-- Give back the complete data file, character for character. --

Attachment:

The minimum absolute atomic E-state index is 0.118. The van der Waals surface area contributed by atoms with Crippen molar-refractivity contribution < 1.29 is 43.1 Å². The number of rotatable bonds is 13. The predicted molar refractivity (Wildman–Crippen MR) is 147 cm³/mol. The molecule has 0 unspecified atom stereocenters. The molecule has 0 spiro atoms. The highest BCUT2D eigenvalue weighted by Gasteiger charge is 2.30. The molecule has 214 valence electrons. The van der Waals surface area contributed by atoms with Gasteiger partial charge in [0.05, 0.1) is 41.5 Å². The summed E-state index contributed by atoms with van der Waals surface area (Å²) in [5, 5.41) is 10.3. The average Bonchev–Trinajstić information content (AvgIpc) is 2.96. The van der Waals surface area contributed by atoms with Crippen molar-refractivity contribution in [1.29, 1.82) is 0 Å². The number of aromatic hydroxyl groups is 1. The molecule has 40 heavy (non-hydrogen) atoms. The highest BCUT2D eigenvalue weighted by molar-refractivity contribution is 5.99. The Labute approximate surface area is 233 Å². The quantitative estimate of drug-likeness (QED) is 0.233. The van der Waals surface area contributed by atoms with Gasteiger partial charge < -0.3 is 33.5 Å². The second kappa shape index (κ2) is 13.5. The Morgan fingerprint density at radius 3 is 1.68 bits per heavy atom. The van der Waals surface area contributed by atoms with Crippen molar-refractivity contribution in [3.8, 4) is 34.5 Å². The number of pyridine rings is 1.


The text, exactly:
The minimum absolute atomic E-state index is 0.118. The van der Waals surface area contributed by atoms with Crippen molar-refractivity contribution < 1.29 is 43.1 Å². The number of rotatable bonds is 13. The predicted molar refractivity (Wildman–Crippen MR) is 147 cm³/mol. The molecule has 0 unspecified atom stereocenters. The molecule has 0 spiro atoms. The highest BCUT2D eigenvalue weighted by Gasteiger charge is 2.30. The molecule has 214 valence electrons. The van der Waals surface area contributed by atoms with Gasteiger partial charge in [0.05, 0.1) is 41.5 Å². The summed E-state index contributed by atoms with van der Waals surface area (Å²) in [5, 5.41) is 10.3. The average Bonchev–Trinajstić information content (AvgIpc) is 2.96. The van der Waals surface area contributed by atoms with Crippen molar-refractivity contribution in [1.29, 1.82) is 0 Å². The number of aromatic hydroxyl groups is 1. The molecule has 40 heavy (non-hydrogen) atoms. The highest BCUT2D eigenvalue weighted by molar-refractivity contribution is 5.99. The Labute approximate surface area is 233 Å². The quantitative estimate of drug-likeness (QED) is 0.233. The van der Waals surface area contributed by atoms with Gasteiger partial charge < -0.3 is 33.5 Å². The second kappa shape index (κ2) is 13.5. The Morgan fingerprint density at radius 3 is 1.68 bits per heavy atom. The van der Waals surface area contributed by atoms with Crippen molar-refractivity contribution in [3.8, 4) is 34.5 Å². The number of pyridine rings is 1.